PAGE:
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The European Commission on Tuesday proposed a new European Green Bond Standard to drive money into projects that will help the bloc meet its mid-century climate goal of net zero carbon emissions.

The voluntary framework aims to form a ‘gold standard’ for companies and governments looking to raise money for environmentally friendly projects and programmes, and forms part of the second iteration of the EU’s Sustainable Finance package.

As the global market for green bonds grows strongly – passing $1 trillion in total size – the standard also aims to help stop ‘greenwashing’, where issuers post lofty environmental claims without justification. EU regulators say the practice needs stricter scrutiny.

“Our EU Green Bond Standard proposal will set a gold standard in the market, and responds to the needs of investors for a trusted, robust tool when investing sustainably,” said Mairead McGuinness, Commissioner in charge of Financial Services, Financial Stability, and Capital Markets Union.

Green bonds issuance is still tiny at about 2-4% of the global bond market, but is growing fast.

While there will be no obligation on issuers to use the EU’s standard, the more rigorous oversight of those which do is likely to lead many companies to adopt it, especially within the region, although issuers from outside the bloc can also use it.

But issuers that do offer a bond under the EU regime can be fined by their national regulator if they don’t fully comply with the disclosure rules, an EU official said.

Unlike other standards already used in the market, such as the International Capital Market Association’s (ICMA) Green Bond Principles, the EU’s standard will be 100% based on the bloc’s taxonomy, or list of activities it considers to be green.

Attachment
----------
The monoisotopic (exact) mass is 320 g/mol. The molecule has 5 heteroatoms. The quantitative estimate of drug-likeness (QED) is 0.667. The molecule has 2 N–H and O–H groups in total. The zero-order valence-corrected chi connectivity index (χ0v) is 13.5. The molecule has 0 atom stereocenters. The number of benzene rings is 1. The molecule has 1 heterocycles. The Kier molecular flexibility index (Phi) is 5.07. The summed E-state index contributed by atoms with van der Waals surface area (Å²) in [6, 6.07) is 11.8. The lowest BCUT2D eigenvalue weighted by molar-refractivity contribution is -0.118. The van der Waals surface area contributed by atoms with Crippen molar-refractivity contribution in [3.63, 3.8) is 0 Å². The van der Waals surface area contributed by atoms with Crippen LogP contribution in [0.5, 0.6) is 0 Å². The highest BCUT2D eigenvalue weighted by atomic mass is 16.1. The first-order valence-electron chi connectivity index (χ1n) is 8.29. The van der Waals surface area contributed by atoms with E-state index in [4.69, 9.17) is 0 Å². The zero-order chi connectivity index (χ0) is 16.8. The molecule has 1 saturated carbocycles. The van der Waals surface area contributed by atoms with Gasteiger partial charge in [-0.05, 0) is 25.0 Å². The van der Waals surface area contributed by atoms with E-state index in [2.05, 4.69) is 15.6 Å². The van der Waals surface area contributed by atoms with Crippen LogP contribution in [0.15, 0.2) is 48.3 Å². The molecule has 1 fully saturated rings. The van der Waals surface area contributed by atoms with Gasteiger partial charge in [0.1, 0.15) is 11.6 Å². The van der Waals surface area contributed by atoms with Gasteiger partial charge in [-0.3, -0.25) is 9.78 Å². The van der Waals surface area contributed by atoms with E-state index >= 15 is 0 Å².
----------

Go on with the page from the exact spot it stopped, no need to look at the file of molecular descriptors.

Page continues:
This could prove particularly attractive to both companies in the real economy and financial market participants as they look to show how aligned their investments are with the bloc’s climate goals.

Issuers must also get an external check that the money raised was spent on the intended projects or programmes, and the verifiers will be overseen by the EU’s markets regulator, with national regulators having the ability to fine miscreants.

In line with market practice, before issuing the bond a Green Bond Factsheet must be produced detailing the types of projects to be funded and the plan of the issuer to align with the EU’s standard.

Post-issue, the issuer has to report yearly on how they are allocating the proceeds of the bond, until all the money has been spent. At that point, an external reviewer must be brought in to check. Sovereign issuers will use their respective state auditors.

A third report, an Environmental Impact Report, is then required to look at the aggregate environmental impact of the bond over its lifetime.

Eliminating emissions to “net zero” means balancing the amount of greenhouse gases produced and the amount removed from the atmosphere. When the amount produced by human activity falls to no more than the amount taken away, net zero is reached.